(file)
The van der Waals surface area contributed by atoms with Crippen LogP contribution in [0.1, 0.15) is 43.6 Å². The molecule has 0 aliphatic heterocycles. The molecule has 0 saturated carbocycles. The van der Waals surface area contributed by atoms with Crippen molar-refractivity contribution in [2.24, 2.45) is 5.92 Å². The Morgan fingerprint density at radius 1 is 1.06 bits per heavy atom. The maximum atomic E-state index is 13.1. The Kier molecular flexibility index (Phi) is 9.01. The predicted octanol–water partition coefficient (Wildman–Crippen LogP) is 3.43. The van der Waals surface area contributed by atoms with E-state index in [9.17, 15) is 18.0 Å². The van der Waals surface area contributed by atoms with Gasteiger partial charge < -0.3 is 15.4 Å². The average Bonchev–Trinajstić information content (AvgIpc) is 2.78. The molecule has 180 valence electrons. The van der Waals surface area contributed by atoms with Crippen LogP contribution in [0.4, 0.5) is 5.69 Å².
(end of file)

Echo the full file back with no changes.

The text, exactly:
The van der Waals surface area contributed by atoms with Crippen LogP contribution in [0.1, 0.15) is 43.6 Å². The molecule has 0 aliphatic heterocycles. The molecule has 0 saturated carbocycles. The van der Waals surface area contributed by atoms with Crippen molar-refractivity contribution in [2.24, 2.45) is 5.92 Å². The Morgan fingerprint density at radius 1 is 1.06 bits per heavy atom. The maximum atomic E-state index is 13.1. The Kier molecular flexibility index (Phi) is 9.01. The predicted octanol–water partition coefficient (Wildman–Crippen LogP) is 3.43. The van der Waals surface area contributed by atoms with E-state index in [9.17, 15) is 18.0 Å². The van der Waals surface area contributed by atoms with Gasteiger partial charge < -0.3 is 15.4 Å². The average Bonchev–Trinajstić information content (AvgIpc) is 2.78. The molecule has 180 valence electrons. The van der Waals surface area contributed by atoms with Crippen LogP contribution in [0.4, 0.5) is 5.69 Å².